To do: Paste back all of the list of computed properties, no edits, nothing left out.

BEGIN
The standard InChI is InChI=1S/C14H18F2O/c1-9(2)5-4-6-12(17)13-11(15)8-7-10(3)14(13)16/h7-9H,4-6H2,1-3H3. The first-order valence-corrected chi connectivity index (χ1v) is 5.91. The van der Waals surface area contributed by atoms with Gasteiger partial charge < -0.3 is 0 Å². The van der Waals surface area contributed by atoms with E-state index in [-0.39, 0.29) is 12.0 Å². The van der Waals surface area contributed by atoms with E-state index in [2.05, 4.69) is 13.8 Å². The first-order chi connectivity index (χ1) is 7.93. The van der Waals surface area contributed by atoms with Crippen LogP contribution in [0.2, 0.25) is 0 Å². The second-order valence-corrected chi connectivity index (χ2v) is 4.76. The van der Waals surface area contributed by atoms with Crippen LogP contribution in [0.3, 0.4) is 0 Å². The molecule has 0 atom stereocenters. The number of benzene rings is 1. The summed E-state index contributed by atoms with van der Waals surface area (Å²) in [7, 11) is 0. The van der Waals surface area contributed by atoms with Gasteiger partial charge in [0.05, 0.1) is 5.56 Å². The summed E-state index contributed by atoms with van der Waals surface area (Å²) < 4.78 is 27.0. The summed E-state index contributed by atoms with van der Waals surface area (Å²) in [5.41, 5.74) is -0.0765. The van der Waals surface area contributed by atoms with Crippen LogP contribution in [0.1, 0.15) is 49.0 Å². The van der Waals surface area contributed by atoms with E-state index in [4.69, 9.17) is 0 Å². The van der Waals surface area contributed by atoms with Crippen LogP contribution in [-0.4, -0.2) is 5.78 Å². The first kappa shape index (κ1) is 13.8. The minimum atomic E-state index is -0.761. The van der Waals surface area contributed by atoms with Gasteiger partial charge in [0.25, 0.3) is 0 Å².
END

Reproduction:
The standard InChI is InChI=1S/C14H18F2O/c1-9(2)5-4-6-12(17)13-11(15)8-7-10(3)14(13)16/h7-9H,4-6H2,1-3H3. The first-order valence-corrected chi connectivity index (χ1v) is 5.91. The van der Waals surface area contributed by atoms with Gasteiger partial charge < -0.3 is 0 Å². The van der Waals surface area contributed by atoms with E-state index in [-0.39, 0.29) is 12.0 Å². The van der Waals surface area contributed by atoms with E-state index in [2.05, 4.69) is 13.8 Å². The first-order chi connectivity index (χ1) is 7.93. The van der Waals surface area contributed by atoms with Crippen LogP contribution in [0.2, 0.25) is 0 Å². The second-order valence-corrected chi connectivity index (χ2v) is 4.76. The van der Waals surface area contributed by atoms with Crippen LogP contribution in [0.3, 0.4) is 0 Å². The molecule has 0 atom stereocenters. The number of benzene rings is 1. The summed E-state index contributed by atoms with van der Waals surface area (Å²) in [7, 11) is 0. The van der Waals surface area contributed by atoms with Gasteiger partial charge in [0.05, 0.1) is 5.56 Å². The summed E-state index contributed by atoms with van der Waals surface area (Å²) < 4.78 is 27.0. The summed E-state index contributed by atoms with van der Waals surface area (Å²) in [5.41, 5.74) is -0.0765. The van der Waals surface area contributed by atoms with Crippen LogP contribution in [0.1, 0.15) is 49.0 Å². The van der Waals surface area contributed by atoms with E-state index in [4.69, 9.17) is 0 Å². The van der Waals surface area contributed by atoms with Crippen LogP contribution in [-0.4, -0.2) is 5.78 Å². The first kappa shape index (κ1) is 13.8. The minimum atomic E-state index is -0.761. The van der Waals surface area contributed by atoms with Gasteiger partial charge in [0.25, 0.3) is 0 Å².